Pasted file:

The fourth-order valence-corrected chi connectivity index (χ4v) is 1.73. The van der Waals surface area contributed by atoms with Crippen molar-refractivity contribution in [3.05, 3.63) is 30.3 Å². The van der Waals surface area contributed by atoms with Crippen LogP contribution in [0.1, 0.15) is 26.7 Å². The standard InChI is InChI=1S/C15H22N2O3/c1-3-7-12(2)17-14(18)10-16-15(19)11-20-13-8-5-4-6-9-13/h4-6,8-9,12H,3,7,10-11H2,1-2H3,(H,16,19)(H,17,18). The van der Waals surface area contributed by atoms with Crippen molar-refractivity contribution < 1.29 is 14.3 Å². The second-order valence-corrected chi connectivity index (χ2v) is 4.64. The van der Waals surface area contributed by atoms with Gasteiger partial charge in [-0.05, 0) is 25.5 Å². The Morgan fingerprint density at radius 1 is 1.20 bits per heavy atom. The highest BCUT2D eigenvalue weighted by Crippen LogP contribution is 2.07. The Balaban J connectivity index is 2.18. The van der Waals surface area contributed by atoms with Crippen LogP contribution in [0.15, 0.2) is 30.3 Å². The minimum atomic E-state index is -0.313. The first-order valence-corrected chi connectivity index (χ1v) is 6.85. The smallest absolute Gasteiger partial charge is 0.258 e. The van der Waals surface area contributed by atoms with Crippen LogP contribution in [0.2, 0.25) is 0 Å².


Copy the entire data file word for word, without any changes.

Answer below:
The fourth-order valence-corrected chi connectivity index (χ4v) is 1.73. The van der Waals surface area contributed by atoms with Crippen molar-refractivity contribution in [3.05, 3.63) is 30.3 Å². The van der Waals surface area contributed by atoms with Crippen LogP contribution in [0.1, 0.15) is 26.7 Å². The standard InChI is InChI=1S/C15H22N2O3/c1-3-7-12(2)17-14(18)10-16-15(19)11-20-13-8-5-4-6-9-13/h4-6,8-9,12H,3,7,10-11H2,1-2H3,(H,16,19)(H,17,18). The van der Waals surface area contributed by atoms with Crippen molar-refractivity contribution < 1.29 is 14.3 Å². The second-order valence-corrected chi connectivity index (χ2v) is 4.64. The van der Waals surface area contributed by atoms with Gasteiger partial charge in [-0.05, 0) is 25.5 Å². The Morgan fingerprint density at radius 1 is 1.20 bits per heavy atom. The highest BCUT2D eigenvalue weighted by Crippen LogP contribution is 2.07. The Balaban J connectivity index is 2.18. The van der Waals surface area contributed by atoms with Crippen LogP contribution in [0.15, 0.2) is 30.3 Å². The minimum atomic E-state index is -0.313. The first-order valence-corrected chi connectivity index (χ1v) is 6.85. The smallest absolute Gasteiger partial charge is 0.258 e. The van der Waals surface area contributed by atoms with Crippen LogP contribution in [0.2, 0.25) is 0 Å².